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Nat Cell Biol. 2015 Dec;17(12):1523-35. doi: 10.1038/ncb3264. Epub 2015 Nov 16.

The metabolome regulates the epigenetic landscape during naive-to-primed human embryonic stem cell transition.

Author information

1
Department of Biochemistry, University of Washington, Seattle, Washington 98195, USA.
2
Institute for Stem Cell and Regenerative Medicine, University of Washington, Seattle, Washington 98109, USA.
3
Department of Chemistry, University of Washington, Seattle, Washington 98195, USA.
4
Department of Biomedical Engineering, Portland, Oregon 97239, USA.
5
Computational Biology Program, School of Medicine, Oregon Health &Science University, Portland, Oregon 97239, USA.
6
Department of Comparative Medicine, University ofWashington, Seattle, Washington 98195, USA.
7
Department of Genetic Engineering, SRM University, Kattankulathur 603203, India.
8
Northwest Metabolomics Research Center, Department of Anesthesiology and Pain Medicine, University of Washington, Seattle, Washington 98195, USA.
9
Department of Medicine, Division of Medical Genetics and Department of Genome Sciences, University of Washington, Seattle, Washington 98195, USA.
10
University of California Davis Genome Center, California 95616, USA.
11
Fred Hutchinson Cancer Research Center, Seattle, Washington 98109, USA.
12
Department of Pathology, University of Washington School of Medicine, Seattle, Washington 98195, USA.
13
King Abdulaziz University, Faculty of Science, Biochemistry Department, Jeddah21589, Saudi Arabia.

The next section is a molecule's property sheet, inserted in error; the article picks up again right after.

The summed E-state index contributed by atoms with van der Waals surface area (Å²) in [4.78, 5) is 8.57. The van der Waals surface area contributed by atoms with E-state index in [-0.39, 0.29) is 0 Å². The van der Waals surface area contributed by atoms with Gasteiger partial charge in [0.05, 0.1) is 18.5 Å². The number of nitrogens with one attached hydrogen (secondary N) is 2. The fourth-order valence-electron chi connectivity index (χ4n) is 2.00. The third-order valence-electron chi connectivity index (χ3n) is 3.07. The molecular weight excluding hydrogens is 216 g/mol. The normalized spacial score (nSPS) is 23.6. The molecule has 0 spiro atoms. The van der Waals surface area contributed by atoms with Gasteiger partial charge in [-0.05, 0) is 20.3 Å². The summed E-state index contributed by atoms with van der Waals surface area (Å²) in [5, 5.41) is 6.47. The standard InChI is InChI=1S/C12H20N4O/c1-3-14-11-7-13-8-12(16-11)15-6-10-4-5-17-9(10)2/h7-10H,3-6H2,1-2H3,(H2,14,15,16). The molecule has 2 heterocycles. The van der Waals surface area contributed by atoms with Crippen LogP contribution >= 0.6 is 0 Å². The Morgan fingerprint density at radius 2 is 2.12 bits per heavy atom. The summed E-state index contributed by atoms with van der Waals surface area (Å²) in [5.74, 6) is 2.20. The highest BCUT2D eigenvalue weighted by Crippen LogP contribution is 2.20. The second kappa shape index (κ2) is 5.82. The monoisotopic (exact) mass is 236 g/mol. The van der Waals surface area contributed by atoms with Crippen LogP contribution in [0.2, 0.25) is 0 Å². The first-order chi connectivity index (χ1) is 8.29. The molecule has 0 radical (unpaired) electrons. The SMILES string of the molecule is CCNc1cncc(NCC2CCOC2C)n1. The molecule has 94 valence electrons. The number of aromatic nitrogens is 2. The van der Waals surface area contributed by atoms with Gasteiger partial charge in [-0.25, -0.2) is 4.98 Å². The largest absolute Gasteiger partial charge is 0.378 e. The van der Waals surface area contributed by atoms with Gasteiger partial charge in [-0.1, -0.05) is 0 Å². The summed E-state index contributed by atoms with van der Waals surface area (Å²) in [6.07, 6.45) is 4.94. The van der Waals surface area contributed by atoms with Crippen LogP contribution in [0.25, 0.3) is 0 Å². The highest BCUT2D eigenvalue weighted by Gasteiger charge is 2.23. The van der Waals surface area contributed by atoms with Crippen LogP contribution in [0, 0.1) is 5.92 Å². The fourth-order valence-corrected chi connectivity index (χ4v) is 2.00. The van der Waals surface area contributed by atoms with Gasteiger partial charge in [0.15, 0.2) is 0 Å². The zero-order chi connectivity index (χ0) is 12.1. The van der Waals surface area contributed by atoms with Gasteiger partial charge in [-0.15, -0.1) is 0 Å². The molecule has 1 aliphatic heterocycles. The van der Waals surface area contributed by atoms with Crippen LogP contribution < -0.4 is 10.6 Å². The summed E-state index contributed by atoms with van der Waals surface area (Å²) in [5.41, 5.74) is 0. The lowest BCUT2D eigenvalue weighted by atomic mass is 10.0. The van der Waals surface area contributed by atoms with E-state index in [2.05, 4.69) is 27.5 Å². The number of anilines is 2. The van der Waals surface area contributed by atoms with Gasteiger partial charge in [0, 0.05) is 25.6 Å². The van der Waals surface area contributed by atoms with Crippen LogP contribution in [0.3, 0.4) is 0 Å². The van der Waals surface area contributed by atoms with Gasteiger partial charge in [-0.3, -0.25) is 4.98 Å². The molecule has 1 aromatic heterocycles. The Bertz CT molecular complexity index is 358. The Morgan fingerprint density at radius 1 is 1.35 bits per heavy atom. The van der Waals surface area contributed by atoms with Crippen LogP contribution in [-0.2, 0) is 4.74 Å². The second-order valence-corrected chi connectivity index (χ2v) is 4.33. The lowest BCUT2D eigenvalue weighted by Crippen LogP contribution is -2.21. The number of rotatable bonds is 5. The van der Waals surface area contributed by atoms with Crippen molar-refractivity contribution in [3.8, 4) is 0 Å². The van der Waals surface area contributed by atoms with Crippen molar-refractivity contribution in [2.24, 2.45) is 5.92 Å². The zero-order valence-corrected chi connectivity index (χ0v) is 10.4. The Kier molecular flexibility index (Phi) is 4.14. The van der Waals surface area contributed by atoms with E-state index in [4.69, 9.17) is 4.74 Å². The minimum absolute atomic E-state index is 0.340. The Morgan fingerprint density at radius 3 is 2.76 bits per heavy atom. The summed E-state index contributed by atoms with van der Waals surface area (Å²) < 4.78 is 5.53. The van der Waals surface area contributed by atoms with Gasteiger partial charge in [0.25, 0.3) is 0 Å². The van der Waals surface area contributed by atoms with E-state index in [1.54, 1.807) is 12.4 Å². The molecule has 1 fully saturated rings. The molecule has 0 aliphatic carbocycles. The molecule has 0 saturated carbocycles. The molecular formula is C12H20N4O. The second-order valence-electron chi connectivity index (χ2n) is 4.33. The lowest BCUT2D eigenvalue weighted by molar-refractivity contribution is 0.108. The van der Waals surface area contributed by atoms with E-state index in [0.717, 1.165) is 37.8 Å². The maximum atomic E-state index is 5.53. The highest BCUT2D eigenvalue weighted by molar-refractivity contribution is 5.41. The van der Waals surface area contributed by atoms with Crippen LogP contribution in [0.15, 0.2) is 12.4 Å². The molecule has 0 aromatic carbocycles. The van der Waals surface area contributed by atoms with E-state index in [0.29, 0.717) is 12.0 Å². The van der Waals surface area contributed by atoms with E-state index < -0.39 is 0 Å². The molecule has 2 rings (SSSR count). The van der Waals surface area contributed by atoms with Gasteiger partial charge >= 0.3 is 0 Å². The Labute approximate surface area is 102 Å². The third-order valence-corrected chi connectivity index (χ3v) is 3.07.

14
Department of Medicine, Division of Hematology, University of Washington, Seattle, Washington 98195, USA.
15
Howard Hughes Medical Institute, Chevy Chase, Maryland 20815, USA.
16
Department of Pharmacology, University of Washington, Seattle, Washington 98109, USA.

Abstract

For nearly a century developmental biologists have recognized that cells from embryos can differ in their potential to differentiate into distinct cell types. Recently, it has been recognized that embryonic stem cells derived from both mice and humans exhibit two stable yet epigenetically distinct states of pluripotency: naive and primed. We now show that nicotinamide N-methyltransferase (NNMT) and the metabolic state regulate pluripotency in human embryonic stem cells (hESCs).  Specifically, in naive hESCs, NNMT and its enzymatic product 1-methylnicotinamide are highly upregulated, and NNMT is required for low S-adenosyl methionine (SAM) levels and the H3K27me3 repressive state. NNMT consumes SAM in naive cells, making it unavailable for histone methylation that represses Wnt and activates the HIF pathway in primed hESCs. These data support the hypothesis that the metabolome regulates the epigenetic landscape of the earliest steps in human development.

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PMID:
26571212
PMCID:
PMC4662931
DOI:
10.1038/ncb3264
[Indexed for MEDLINE]
Free PMC Article

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